Q&A: Saumya Joshi

Saumya Joshi, Tulalens Advisor 

By: Kathleen Pointer

Saumya Joshi works in academia, but she’s not just drawn to what’s happening inside the classroom. 

“I work a lot with the students and the industry and academia, so it’s quite an interesting mix,” she said. 

Saumya, an Associate Director at the Indian School of Business, one of the top 30 in the world, curates and develops programs and expands their outreach.

Her portfolio includes applied learning activities, practicum courses, life consulting assignments and pro bono work.

In other words, she helps students  take concepts taught in the classroom, and apply them in the world — something Tulalens founder Priya Iyer was drawn to when they met. 

“I immediately knew I wanted to work with Saumya after our first meeting because I could tell she was an incredibly good problem solver, she had the ability to ask probing questions and the humility to listen," Priya said. "Her diverse experiences at ISB, the private sector and her previous volunteer work with women in slum areas led her to become a huge value add to Tulalens very quickly.” 

She previously worked in the private sector as a Supervising Analyst at Ernst and Young and an Associate Research Analyst at Deloitte.

Saumya, now an advisor for Tulalens, helps to make sure ideas work as well on the ground as they do in a brainstorming session.

Saumya Joshi, a Tulalens advisor and an Indian School of Business Associate Director.


What do you like most about where you live?

The thing I love the most about Hyderabad is it has a very temperate climate. It does get really warm, but it is very manageable unlike other parts of India. It doesn’t ever get really cold. 

I use the same the wardrobe throughout the year — I buy a lot of dresses.

The topography, too — Hyderabad is in the southern part of India. It is very rocky and it has a lot of lakes. There are natural rock formations all around and it’s gorgeous. It’s very rustic, very natural. I love that.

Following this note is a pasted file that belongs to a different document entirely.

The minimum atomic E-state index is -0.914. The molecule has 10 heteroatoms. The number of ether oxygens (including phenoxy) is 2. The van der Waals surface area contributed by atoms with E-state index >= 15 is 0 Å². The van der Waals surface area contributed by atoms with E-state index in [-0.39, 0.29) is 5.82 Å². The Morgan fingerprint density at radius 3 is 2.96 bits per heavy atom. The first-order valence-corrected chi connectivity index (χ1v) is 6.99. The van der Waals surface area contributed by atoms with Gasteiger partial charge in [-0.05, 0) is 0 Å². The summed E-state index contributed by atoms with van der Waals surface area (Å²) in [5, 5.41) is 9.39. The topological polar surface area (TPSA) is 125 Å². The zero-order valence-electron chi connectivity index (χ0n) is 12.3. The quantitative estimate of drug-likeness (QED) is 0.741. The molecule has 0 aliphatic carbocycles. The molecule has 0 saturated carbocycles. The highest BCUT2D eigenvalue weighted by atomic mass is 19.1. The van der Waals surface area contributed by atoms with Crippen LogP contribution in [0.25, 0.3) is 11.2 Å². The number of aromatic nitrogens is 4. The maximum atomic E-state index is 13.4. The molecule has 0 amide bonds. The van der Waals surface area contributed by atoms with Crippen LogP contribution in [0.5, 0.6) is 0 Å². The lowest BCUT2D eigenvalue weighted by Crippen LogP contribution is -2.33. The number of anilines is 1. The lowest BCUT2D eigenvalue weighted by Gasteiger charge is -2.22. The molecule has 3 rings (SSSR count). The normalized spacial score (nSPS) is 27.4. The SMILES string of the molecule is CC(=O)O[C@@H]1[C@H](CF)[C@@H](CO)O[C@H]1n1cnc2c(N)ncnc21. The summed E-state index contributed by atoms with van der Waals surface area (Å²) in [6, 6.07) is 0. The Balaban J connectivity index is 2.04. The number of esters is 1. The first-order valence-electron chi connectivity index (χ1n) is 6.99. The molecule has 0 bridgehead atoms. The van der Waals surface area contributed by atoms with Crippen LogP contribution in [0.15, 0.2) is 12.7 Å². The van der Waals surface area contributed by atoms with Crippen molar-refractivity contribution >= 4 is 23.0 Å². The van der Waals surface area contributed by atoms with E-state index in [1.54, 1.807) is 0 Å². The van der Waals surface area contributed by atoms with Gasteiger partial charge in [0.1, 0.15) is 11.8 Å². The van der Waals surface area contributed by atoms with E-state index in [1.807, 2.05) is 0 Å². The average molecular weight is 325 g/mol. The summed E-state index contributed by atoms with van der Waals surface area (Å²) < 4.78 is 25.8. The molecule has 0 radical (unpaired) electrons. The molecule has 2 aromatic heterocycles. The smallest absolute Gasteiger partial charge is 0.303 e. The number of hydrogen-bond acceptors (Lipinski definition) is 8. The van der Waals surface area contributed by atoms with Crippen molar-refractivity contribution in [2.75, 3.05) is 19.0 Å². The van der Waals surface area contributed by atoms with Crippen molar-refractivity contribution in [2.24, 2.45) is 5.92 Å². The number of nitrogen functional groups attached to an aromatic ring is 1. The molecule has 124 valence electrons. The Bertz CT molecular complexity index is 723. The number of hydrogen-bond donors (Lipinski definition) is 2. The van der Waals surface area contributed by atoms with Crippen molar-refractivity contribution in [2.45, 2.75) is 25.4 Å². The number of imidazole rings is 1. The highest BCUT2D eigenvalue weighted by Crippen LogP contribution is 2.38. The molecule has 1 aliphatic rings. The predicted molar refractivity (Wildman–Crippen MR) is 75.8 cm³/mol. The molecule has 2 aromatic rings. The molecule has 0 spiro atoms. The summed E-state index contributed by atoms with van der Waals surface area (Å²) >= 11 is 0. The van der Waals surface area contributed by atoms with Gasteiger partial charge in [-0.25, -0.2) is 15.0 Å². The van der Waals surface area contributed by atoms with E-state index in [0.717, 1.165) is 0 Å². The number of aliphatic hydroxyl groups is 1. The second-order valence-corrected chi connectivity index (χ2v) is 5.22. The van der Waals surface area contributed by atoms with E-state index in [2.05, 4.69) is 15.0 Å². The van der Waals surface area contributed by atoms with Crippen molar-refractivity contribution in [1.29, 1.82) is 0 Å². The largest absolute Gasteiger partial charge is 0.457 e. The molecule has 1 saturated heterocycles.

What would you do on your perfect day off?

I would read a book. I would make myself a nice cup of tea, read a book in my bed, and not get out of it all day.

Do you have any hidden talents?

I can sing. I used to be part of my school’s rock band. They were very bad, but I was also part of the choir and they were really good. 

I can also play hockey! I used to be the university center forward. But I busted my knees and gave up hockey. I’m super tiny, so people are surprised that I used to play hockey and hold that stick, but it’s true! 

How did you learn about Tulalens?

I heard about it from the ex-dean of my school. Over a year back he wrote to me about Priya. She wanted to connect to ISB regarding some help and he asked if I could I meet her. 

At the time, I didn’t know a lot about Tulalens. I did a quick Google search to see about the venture. I went for my meeting with Priya one fine day, and just looking at her enthusiasm — we hit it off super well!

How are you involved with Tulalens?

Most of my work with Tulalens is with Priya.  We have good rapport and we get along really well. Her energy is infectious!

We usually end up talking one to two times a month. If there is any sense of a roadblock, we discuss it. I’m focused on business development, and helping her with forging partnerships in India. I advise on marketing, expansion ideas, and where we would want Tulalens to be down the line.

Why do you think Tulalens’ work is important?

  1. The demographic we’re helping — they are the bottom of the pyramid, the most neglected section of people simply because they don’t have the capacity to pay a lot.
  2. The issue that Tulalens is trying to solve or sort out — it is a very interesting way of looking at healthcare service in India.

Everyone else is looking at providing the service. Tulalens is looking at what is available and how can we make people more aware of the services. And then, it’s generating a feedback loop that will help improve the services.

Information is power. A lot of us are very tech savvy and have everything at our fingertips and knowing is a huge power, but we don’t realize a lot of people in the world don’t have that access. They need someone to help be the bridge.

What about Tulalens inspires you? 

It’s a mammoth task what we’re undertaking. It’s not an easy space to be in, but we’re all doing it because we believe in it.

And all of these young and really qualified people in the U.S. are trying to sort out a problem across the world. They could be doing something more profitable, but they're not.

It gives me a lot of hope.